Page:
There is yet another explanation that relates to the abscopal effect, or remote tumor-shrinking effect, of PBM. Liebert noted in her study (2019) that when photobiomodulation is applied to one area of the body, it triggers our immune cells, stem cells, and possibly an unidentified third agent which may positively affect the microbiome.

Better Tools for Better Health

Ever since Dr. Gershon, the “father of neurogastroenterology,” coined the term “Second Brain” back in 1996 to refer to the gut, its microbiome, and the enteric nervous system through which it communicates with the brain, functional medicine practitioners and self-care enthusiasts have made gut health a priority in their quest to achieve overall wellness.

Photobiomodulation is yet another effective practice that can supercharge the microbiota. It brings balance to our circadian clocks, reduces inflammation, and helps us get the most out of our synbiotic supplements by stimulating the growth and diversity of our microbiome.

Photobiomodulation in the palm of your hands!

Want to enjoy the full spectrum of healing light? Visum Light is the most versatile light therapy device available to professionals and self-care enthusiasts. This compact device puts photobiomodulation in the palm of your hand.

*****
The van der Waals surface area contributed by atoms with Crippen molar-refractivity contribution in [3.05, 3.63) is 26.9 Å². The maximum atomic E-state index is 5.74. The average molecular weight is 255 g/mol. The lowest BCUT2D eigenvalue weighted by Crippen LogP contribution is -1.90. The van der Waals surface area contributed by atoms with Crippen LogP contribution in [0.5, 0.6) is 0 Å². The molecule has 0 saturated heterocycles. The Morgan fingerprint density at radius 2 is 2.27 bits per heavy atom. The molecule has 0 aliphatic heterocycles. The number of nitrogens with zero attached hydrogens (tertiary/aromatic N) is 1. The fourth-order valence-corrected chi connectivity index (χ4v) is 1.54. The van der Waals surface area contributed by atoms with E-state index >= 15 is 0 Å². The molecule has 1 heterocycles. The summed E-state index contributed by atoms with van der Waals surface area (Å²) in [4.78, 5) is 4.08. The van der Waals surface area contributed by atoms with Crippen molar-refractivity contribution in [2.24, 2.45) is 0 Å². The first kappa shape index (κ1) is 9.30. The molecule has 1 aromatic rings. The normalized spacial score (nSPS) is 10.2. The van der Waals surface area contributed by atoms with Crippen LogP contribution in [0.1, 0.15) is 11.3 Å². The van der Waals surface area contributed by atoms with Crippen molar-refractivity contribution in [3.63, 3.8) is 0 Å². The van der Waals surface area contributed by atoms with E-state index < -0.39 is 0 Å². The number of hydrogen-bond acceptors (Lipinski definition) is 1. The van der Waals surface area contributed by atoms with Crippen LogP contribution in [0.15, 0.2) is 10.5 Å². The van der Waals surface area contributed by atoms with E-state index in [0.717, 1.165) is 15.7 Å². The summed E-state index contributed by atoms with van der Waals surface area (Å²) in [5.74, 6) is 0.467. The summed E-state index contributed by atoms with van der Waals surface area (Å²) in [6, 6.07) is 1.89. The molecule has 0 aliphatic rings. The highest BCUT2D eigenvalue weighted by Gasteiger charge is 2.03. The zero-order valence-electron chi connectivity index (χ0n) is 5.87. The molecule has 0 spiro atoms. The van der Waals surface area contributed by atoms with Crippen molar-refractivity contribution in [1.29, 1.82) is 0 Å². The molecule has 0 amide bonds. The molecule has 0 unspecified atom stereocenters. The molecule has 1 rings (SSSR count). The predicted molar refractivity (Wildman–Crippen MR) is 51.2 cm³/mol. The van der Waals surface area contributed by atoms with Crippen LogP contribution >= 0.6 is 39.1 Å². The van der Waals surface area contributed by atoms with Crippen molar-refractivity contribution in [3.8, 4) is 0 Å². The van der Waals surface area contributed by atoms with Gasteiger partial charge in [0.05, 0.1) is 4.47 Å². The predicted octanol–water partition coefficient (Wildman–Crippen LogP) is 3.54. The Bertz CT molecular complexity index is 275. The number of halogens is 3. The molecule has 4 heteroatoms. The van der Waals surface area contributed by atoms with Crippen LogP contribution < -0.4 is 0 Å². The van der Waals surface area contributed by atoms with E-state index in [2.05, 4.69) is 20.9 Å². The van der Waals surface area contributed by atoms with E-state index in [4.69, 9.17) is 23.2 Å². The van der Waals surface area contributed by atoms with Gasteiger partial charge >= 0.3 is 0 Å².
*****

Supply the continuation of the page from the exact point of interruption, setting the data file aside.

Perfect for anyone seeking a clinically proven, drug-free, and non-invasive method to cultivate a thriving microbiome, stimulate cellular repair, reduce inflammation, and more.

We offer a 45-day No-Worries Guarantee and affordable financing options so anyone can enjoy the benefits of the Visum Light risk-free.

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[1] Li, Yuanyuan, et al.

[2] Thaiss, Christoph A, et al.

[3] Herbert Hönigsmann. “History of Phototherapy in Dermatology.”

[4] Photobiomodulation, Photomedicine, and Laser Surgery Volume 37, Number 11, 2019

Mary Ann Liebert, Inc. Pp. 681–693